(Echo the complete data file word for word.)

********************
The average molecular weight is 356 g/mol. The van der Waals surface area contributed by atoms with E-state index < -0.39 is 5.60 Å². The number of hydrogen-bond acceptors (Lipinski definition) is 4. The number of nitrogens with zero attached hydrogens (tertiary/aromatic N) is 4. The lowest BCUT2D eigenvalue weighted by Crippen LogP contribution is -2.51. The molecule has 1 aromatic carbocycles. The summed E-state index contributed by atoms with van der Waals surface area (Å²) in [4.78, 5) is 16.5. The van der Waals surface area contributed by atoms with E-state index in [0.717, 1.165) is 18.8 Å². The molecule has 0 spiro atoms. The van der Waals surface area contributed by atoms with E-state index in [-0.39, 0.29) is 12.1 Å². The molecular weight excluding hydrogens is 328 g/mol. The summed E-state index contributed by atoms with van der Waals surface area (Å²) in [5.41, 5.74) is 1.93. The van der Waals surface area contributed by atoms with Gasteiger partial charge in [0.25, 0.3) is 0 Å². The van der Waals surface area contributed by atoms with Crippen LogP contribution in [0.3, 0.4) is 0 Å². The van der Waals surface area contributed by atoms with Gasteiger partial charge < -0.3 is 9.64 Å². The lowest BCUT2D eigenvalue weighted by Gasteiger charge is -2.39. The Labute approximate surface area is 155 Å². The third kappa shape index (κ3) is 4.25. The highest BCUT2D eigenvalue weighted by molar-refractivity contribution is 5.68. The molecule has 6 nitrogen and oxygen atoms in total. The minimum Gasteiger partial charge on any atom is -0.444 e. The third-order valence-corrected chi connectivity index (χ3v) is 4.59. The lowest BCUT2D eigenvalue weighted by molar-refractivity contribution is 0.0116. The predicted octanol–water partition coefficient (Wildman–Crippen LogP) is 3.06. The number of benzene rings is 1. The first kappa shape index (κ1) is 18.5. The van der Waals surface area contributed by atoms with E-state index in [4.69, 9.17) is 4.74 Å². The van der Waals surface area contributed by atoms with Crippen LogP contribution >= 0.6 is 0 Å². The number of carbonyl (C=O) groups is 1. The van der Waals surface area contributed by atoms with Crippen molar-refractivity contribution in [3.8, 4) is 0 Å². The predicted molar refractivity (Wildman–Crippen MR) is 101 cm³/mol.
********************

The average molecular weight is 356 g/mol. The van der Waals surface area contributed by atoms with E-state index < -0.39 is 5.60 Å². The number of hydrogen-bond acceptors (Lipinski definition) is 4. The number of nitrogens with zero attached hydrogens (tertiary/aromatic N) is 4. The lowest BCUT2D eigenvalue weighted by Crippen LogP contribution is -2.51. The molecule has 1 aromatic carbocycles. The summed E-state index contributed by atoms with van der Waals surface area (Å²) in [4.78, 5) is 16.5. The van der Waals surface area contributed by atoms with E-state index in [0.717, 1.165) is 18.8 Å². The molecule has 0 spiro atoms. The van der Waals surface area contributed by atoms with E-state index in [-0.39, 0.29) is 12.1 Å². The molecular weight excluding hydrogens is 328 g/mol. The summed E-state index contributed by atoms with van der Waals surface area (Å²) in [5.41, 5.74) is 1.93. The van der Waals surface area contributed by atoms with Gasteiger partial charge in [0.25, 0.3) is 0 Å². The van der Waals surface area contributed by atoms with Crippen LogP contribution in [0.3, 0.4) is 0 Å². The van der Waals surface area contributed by atoms with Gasteiger partial charge < -0.3 is 9.64 Å². The lowest BCUT2D eigenvalue weighted by Gasteiger charge is -2.39. The Labute approximate surface area is 155 Å². The third kappa shape index (κ3) is 4.25. The highest BCUT2D eigenvalue weighted by molar-refractivity contribution is 5.68. The molecule has 6 nitrogen and oxygen atoms in total. The minimum Gasteiger partial charge on any atom is -0.444 e. The third-order valence-corrected chi connectivity index (χ3v) is 4.59. The lowest BCUT2D eigenvalue weighted by molar-refractivity contribution is 0.0116. The predicted octanol–water partition coefficient (Wildman–Crippen LogP) is 3.06. The number of benzene rings is 1. The first kappa shape index (κ1) is 18.5. The van der Waals surface area contributed by atoms with E-state index in [4.69, 9.17) is 4.74 Å². The van der Waals surface area contributed by atoms with Crippen LogP contribution >= 0.6 is 0 Å². The number of carbonyl (C=O) groups is 1. The van der Waals surface area contributed by atoms with Crippen molar-refractivity contribution in [3.8, 4) is 0 Å². The predicted molar refractivity (Wildman–Crippen MR) is 101 cm³/mol.